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Two women having lunch in the cafe, sitting close together at the end of the communal table, one monopolising the conversation.
“But I told the doctor I had a colonoscopy last December … and they’re going to test my reaction to gluten … and I’d just put on something in the slow cooker and it was really annoying … and my t-cell count is down and they think it might be due to … and I’m going back next week … and then they’ll have to do it …”
Phone rings. Glance. Telegraphs decision she will not be picking up.
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“Becoming a warrior and facing yourself is a question of honesty rather than condemning yourself. By looking at yourself, you may find that you’ve been a bad boy or girl and you may feel terrible about yourself. Your existence may feel wretched, completely pitch black, like the Black Hole of Calcutta. Or you may see something good about yourself.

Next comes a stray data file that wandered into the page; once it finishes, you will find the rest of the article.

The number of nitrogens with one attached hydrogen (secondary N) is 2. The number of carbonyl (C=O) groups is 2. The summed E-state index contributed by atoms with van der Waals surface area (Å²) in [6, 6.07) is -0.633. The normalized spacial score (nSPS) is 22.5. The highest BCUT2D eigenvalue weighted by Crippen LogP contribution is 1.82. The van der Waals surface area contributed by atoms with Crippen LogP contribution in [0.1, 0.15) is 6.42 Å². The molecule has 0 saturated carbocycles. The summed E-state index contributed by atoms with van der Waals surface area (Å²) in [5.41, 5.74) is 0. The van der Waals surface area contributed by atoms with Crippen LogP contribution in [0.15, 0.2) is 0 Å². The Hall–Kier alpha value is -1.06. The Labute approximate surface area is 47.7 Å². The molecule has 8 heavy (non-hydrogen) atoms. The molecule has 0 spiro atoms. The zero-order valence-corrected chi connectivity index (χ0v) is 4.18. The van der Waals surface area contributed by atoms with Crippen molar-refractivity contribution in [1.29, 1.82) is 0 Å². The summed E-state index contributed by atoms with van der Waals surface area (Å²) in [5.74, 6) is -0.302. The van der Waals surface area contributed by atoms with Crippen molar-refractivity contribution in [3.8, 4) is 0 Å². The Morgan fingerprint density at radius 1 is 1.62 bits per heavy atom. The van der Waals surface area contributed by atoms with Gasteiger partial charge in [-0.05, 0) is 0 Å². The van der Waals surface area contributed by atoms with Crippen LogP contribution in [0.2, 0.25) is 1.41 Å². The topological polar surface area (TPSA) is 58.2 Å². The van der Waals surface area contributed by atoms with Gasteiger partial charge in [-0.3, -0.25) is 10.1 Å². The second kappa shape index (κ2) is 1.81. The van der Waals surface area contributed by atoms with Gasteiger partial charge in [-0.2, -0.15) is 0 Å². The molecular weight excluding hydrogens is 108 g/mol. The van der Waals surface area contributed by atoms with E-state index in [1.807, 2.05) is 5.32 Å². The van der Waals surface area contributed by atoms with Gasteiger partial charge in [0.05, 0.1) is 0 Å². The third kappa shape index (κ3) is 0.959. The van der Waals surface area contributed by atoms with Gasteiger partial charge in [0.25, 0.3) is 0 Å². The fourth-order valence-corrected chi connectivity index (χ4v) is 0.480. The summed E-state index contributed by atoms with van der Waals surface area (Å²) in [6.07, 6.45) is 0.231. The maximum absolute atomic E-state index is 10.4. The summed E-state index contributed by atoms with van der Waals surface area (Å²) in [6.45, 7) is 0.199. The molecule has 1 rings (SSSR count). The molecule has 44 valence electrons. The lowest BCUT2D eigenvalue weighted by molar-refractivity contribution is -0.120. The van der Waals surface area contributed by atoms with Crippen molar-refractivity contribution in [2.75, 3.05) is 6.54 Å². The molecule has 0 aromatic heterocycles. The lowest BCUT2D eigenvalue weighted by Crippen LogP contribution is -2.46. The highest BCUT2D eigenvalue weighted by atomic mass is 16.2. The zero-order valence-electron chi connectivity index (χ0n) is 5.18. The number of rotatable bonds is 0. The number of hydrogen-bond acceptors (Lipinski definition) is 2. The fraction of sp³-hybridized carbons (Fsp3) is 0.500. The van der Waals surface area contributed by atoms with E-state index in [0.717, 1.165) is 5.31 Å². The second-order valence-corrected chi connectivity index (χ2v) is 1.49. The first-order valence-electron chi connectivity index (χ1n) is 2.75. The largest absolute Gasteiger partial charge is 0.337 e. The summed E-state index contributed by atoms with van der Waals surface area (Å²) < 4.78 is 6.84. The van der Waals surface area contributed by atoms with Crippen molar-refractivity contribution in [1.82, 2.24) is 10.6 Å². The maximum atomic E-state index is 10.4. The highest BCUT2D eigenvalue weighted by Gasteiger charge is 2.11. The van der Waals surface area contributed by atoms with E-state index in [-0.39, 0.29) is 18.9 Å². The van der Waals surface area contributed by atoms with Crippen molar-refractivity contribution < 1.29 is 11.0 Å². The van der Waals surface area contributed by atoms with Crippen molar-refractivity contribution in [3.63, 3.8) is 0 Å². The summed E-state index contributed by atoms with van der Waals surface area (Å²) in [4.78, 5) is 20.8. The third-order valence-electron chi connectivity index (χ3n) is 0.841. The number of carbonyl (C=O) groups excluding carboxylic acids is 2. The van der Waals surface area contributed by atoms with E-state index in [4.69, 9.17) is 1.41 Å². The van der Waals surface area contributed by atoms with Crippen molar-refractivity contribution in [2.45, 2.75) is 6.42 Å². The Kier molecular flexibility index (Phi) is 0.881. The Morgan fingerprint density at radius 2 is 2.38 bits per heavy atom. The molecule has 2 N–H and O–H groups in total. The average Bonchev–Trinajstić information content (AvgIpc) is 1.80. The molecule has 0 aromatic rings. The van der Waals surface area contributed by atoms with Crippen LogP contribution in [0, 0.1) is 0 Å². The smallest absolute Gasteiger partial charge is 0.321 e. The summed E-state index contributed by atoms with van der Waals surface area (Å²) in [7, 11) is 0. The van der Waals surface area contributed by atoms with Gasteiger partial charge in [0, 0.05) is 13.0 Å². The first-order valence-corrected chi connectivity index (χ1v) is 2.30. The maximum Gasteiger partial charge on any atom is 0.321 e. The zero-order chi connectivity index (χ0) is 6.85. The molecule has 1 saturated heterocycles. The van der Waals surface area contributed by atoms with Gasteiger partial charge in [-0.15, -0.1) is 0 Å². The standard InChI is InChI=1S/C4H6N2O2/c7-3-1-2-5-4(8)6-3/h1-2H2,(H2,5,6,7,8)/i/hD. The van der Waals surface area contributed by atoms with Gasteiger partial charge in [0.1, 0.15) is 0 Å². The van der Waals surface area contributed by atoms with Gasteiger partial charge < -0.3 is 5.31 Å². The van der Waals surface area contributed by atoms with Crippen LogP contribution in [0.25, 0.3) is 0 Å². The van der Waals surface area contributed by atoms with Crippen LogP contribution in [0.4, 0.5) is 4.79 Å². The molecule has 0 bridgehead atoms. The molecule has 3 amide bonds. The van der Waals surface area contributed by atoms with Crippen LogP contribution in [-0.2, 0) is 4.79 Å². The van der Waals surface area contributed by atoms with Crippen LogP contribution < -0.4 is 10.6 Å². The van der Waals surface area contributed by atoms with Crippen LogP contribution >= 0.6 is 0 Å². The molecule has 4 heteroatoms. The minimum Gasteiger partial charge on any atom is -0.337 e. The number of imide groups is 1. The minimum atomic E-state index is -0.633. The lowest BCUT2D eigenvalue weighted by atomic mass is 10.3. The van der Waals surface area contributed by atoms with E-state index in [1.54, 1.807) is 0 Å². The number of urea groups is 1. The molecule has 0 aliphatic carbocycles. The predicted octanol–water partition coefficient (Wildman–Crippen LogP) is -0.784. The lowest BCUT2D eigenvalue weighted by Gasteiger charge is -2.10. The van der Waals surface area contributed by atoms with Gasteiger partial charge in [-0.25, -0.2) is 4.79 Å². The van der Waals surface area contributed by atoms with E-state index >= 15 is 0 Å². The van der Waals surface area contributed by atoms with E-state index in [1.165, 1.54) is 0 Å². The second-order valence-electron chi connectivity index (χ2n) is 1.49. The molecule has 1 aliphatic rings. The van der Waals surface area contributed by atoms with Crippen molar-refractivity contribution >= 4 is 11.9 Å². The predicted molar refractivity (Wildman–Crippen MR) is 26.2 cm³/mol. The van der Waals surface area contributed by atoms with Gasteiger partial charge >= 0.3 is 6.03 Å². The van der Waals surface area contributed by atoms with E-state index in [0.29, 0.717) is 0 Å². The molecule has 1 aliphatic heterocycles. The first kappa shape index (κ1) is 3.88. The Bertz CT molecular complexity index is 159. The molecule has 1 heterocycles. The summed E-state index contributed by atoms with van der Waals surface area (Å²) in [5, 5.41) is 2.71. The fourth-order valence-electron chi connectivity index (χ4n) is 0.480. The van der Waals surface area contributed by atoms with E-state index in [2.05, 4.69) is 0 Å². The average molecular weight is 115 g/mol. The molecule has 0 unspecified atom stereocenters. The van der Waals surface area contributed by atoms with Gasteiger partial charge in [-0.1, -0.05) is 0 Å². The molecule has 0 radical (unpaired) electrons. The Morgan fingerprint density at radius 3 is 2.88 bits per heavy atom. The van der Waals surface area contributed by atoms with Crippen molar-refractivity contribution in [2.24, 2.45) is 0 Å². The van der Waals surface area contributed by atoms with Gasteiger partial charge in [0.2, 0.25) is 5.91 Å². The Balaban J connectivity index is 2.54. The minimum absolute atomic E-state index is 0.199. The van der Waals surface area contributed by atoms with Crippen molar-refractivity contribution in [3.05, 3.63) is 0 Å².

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“Imagine the full moon coming through your living room window, coming closer and closer and suddenly entering your heart. You might be freaked out, or resent the whole thing, but usually it’s a tremendous relief.
Phew! The full moon has entered my heart. It’s great. Wonderful, in fact! On the other hand, when the full moon comes into your heart you might have a little panic. Good heavens, what have I done? There’s a moon in my heart. What am I going to do with it? It is too shiny.
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“Everything I had always thought about myself and about my world – all of my ideas, opinions, thoughts, attitudes, memories, hopes, worries, beliefs – all of it had suddenly revealed itself to be a hopeless tangle of chattering, machine-like voices. All that stuff which had made up ‘me’, suddenly wasn’t me. My view of myself had shifted dramatically. ‘I’ was somehow now the space, or context, or awareness, or Self, within which that old ‘me’ occurred.
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Royal Botanical Gardens, Melbourne, Australia, 4:30pm this afternoon.